Brothel owner upset over advertising policy

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VIRGINIA CITY - Moonlite Bunny Ranch owner Dennis Hof is crying foul over Storey County's brothel advertising policy.

Hof wants to know why he wasn't allowed to advertise his brothel at Virginia City's annual Mountain Oyster Fry in March, while the Kit Kat brothel's name was everywhere at the town's Grand Prix motorcycle races late last month.

Both Hof's bordello and the rival Kit Kat are located in neighboring Lyon County just east of Carson City.

"It's pretty hypocritical," Hof told the Sparks Tribune. "I've spent a lot of money trying to promote Virginia City and it's just irritating."

Hof is pressing Storey commissioners to rethink their advertising policy for special events.

Storey District Attorney Harold Swafford said the law is clear that brothels cannot advertise anywhere.

"The Kit Kat took the position that the law does not apply to event sponsorships, just to billboards," Swafford said.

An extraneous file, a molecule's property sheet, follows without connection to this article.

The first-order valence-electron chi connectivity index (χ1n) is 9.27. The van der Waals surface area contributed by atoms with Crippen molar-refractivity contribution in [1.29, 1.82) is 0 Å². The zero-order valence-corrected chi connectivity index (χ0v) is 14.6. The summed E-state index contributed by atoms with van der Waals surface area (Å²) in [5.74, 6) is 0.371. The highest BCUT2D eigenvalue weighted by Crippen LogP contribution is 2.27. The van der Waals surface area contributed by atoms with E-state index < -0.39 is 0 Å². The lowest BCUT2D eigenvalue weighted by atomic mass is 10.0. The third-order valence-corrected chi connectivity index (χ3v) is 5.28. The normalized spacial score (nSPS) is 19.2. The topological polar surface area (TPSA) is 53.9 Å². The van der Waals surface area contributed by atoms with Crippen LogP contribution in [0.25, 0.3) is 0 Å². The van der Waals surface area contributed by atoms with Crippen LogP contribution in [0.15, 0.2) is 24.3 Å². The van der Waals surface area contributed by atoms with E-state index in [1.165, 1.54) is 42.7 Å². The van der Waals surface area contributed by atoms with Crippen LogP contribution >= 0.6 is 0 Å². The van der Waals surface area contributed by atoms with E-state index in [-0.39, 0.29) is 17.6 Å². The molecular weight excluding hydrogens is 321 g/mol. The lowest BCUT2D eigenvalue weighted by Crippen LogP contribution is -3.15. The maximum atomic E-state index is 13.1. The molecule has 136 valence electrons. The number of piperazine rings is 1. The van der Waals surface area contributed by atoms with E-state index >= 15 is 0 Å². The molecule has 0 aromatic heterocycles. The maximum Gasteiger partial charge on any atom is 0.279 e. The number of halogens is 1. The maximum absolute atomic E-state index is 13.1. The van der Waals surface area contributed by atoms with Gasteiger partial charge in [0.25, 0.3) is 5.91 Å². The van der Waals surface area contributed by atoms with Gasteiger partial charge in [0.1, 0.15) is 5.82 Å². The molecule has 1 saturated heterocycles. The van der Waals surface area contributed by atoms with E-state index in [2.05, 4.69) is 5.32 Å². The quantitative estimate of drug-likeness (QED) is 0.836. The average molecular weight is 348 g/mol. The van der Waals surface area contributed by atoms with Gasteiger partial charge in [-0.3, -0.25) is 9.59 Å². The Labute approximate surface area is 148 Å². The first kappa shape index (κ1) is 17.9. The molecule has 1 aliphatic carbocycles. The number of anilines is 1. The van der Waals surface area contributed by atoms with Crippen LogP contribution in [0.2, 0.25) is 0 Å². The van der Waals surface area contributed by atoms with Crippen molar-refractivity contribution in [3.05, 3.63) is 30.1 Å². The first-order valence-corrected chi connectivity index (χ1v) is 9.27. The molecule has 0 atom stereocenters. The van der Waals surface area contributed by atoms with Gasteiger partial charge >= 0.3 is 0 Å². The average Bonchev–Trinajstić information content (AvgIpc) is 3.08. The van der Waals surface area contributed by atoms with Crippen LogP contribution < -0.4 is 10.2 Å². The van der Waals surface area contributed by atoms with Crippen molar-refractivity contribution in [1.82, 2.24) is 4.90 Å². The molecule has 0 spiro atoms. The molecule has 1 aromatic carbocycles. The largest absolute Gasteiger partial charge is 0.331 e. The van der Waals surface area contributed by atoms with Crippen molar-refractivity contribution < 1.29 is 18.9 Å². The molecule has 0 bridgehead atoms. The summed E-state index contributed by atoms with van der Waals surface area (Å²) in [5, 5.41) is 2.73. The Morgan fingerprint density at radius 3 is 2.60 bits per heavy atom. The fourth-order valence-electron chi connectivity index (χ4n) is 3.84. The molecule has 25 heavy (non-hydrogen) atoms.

Swafford asked Sheriff Pat Whitten why the Kit Kat wasn't cited for violating the law. Whitten said he didn't think the law applied in the case.

Storey Commissioner Greg Hess said the Wild Horse and Old Bridge Ranch brothels also donate thousands of dollars behind the scenes to special events. Both are located in Storey County.

Dave Burgess, owner of Old Bridge Ranch, noted Hof is advertising the Moonlite Bunny Ranch on billboards from Oregon to Vermont.

"I would like to see the law changed to allow limited advertising," Burgess said. "We, as an industry, like to keep a low profile but some advertising would be useful."


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